Growing up on the wrong side of the Copnor tracks

The old road bridge over the railway at Hilsea
The old road bridge over the railway at Hilsea
Looking down London Road circa 1903. The Horndean Light Railway tracks are on the right.  Picture: Barry Cox Collection

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Philip Pyke’s great memory-jerker of last week – the photo of the old road bridge over the railway line at Hilsea station, sent one reader’s little grey cells into overdrive.

I asked how many of you remembered it and Graeme Jefferson wrote to say ‘not only do I remember the bridge, I remember it being built, about 1960’.

He also recalls the level crossing which preceded the bridge.

Graeme says: ‘There was a crossing keeper’s cottage by the crossing and he would come out and open the gates to let vehicle traffic cross the railway – but not us kids on bikes. In fact, he would chase us away.’

He remembers a similar level crossing on Burrfields Road, Copnor, which was operated for pedestrians and cyclists, but not cars and says the Burrfields Road bridge was built in 1965.

The Hilsea bridge joined Rat Lane to Airport Service Road and Graeme adds: ‘The level crossing was closed permanently when the bridge was built by, I believe, the Royal Engineers.

‘It was always intended to be temporary and remained until the new bridge was built – probably in the late 1980s when Anchorage Park was developed.’

I’ve republished the picture today and Graeme draws particular attention to the triangular supports around the outside of the bridge.

‘As children we had great fun climbing these supports and negotiating the whole span of the bridge around the outside, a feat that I accomplished on several occasions.

‘The gap between each support was just too big to stretch across so we had to leap from one to the next. Nowadays health and safety would have kittens.’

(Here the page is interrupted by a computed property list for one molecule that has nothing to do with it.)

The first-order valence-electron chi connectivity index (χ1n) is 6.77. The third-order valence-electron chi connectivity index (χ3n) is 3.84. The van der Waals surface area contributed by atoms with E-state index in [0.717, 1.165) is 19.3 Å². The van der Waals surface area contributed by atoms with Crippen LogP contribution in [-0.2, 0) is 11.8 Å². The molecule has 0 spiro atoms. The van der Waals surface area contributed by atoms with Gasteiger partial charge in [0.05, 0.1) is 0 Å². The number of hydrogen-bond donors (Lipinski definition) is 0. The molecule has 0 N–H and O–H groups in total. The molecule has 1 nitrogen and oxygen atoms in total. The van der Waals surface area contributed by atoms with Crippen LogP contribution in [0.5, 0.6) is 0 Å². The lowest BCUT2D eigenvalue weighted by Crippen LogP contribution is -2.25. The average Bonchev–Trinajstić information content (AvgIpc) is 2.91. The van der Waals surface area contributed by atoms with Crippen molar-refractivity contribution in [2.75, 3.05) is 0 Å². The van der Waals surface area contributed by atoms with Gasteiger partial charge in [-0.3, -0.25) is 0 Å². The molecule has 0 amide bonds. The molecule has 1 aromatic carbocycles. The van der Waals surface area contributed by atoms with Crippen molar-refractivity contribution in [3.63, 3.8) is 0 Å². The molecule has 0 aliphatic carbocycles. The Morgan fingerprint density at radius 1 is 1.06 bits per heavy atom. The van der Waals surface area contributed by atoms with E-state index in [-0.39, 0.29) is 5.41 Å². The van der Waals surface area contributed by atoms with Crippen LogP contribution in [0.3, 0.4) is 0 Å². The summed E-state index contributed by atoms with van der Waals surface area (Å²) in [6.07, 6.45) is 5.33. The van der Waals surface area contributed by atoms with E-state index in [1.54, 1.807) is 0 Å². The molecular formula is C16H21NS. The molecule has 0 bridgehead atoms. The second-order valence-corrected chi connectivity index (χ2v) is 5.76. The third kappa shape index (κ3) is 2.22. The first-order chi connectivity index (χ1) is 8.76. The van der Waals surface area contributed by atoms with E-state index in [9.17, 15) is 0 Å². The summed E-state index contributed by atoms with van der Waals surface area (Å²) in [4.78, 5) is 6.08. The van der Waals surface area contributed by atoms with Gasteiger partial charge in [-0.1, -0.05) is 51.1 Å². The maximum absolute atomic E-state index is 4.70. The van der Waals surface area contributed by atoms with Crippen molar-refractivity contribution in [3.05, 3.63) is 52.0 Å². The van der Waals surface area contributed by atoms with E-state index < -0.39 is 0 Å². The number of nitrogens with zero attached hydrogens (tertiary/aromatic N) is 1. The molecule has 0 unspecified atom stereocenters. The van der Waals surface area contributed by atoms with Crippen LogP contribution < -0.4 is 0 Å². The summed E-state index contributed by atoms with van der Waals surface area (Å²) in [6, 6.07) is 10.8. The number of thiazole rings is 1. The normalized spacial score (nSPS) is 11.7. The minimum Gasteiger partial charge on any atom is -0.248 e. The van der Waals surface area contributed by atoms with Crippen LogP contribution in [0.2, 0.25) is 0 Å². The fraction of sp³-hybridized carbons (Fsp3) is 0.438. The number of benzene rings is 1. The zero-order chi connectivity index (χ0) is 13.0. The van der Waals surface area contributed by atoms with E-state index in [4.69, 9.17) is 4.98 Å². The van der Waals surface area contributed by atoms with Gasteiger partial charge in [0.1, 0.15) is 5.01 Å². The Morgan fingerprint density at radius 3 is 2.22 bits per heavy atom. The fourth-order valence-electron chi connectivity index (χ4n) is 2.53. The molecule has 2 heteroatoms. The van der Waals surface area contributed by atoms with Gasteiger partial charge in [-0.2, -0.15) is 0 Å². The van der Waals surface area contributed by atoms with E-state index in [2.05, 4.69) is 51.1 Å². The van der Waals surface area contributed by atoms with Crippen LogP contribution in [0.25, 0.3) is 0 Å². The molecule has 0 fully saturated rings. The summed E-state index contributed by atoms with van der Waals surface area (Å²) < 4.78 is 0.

Graeme then plucks out other random memories of the area especially when Dundas Lane ‘was just that – a lane which, in summer when the hedgerows were full, a small boy (me) could stretch his arms out and touch the bushes on both sides’.

He adds: ‘I remember the bulldozers and steamrollers rolling out the Tarmac to create Dundas Lane much as we know it now. This was 1957 and I was four.’

He says he was recently involved in some of the work carried out to replace the main drain running through that area.

‘I was told it was more than 50 years old. I said, “I know. I remember it being laid”.’

Graeme lived with his parents on the corner of Burrfields Road and Dundas Lane until they moved to Portchester in 1970. The family home was where the McDonald’s drive-through can now be found.

He continues: ‘Before the bridges were built, most of the kids weren’t allowed to cross the railway, but I had to, to get to school. I really was a kid who grew up on the wrong side of the tracks.

‘Consequently I had the whole area from Tangier Road to Hilsea Lines (or The Mound as we called it) as my playground.

‘Most of my time was spent on the playing fields where Admiral Lord Nelson School now sits, and the corporation tip – because it was right outside our front door.

‘Many a happy hour was spent jumping on discarded corrugated asbestos sheets which made a satisfying crack as they broke up.’

He remembers the Orange Stream – so called because it had that hue – which carried ‘some sort of vile industrial gunk from the gasworks to the sea’.

He concludes: ‘Even now, every time I pass through the tunnel under The Mound on the way to Fratton Park I love to bore people with tales of how, “I remember when all this was fields”.’